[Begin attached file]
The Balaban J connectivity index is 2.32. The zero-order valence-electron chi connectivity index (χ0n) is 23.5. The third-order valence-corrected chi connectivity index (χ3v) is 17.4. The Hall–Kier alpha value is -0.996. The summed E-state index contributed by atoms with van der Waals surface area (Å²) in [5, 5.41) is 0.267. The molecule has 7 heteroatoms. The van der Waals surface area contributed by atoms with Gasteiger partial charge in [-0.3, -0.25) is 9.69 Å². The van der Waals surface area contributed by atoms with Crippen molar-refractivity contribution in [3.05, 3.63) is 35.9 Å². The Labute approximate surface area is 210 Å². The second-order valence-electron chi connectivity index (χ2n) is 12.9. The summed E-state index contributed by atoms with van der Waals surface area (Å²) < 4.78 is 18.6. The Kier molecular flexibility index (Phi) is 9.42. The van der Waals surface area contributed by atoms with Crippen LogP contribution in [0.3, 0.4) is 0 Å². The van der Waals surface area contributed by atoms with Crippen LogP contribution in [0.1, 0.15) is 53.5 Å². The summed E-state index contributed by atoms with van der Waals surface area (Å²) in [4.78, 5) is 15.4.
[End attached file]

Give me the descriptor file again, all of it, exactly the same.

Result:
The Balaban J connectivity index is 2.32. The zero-order valence-electron chi connectivity index (χ0n) is 23.5. The third-order valence-corrected chi connectivity index (χ3v) is 17.4. The Hall–Kier alpha value is -0.996. The summed E-state index contributed by atoms with van der Waals surface area (Å²) in [5, 5.41) is 0.267. The molecule has 7 heteroatoms. The van der Waals surface area contributed by atoms with Gasteiger partial charge in [-0.3, -0.25) is 9.69 Å². The van der Waals surface area contributed by atoms with Crippen molar-refractivity contribution in [3.05, 3.63) is 35.9 Å². The Labute approximate surface area is 210 Å². The second-order valence-electron chi connectivity index (χ2n) is 12.9. The summed E-state index contributed by atoms with van der Waals surface area (Å²) < 4.78 is 18.6. The Kier molecular flexibility index (Phi) is 9.42. The van der Waals surface area contributed by atoms with Crippen LogP contribution in [0.3, 0.4) is 0 Å². The van der Waals surface area contributed by atoms with Crippen LogP contribution in [0.1, 0.15) is 53.5 Å². The summed E-state index contributed by atoms with van der Waals surface area (Å²) in [4.78, 5) is 15.4.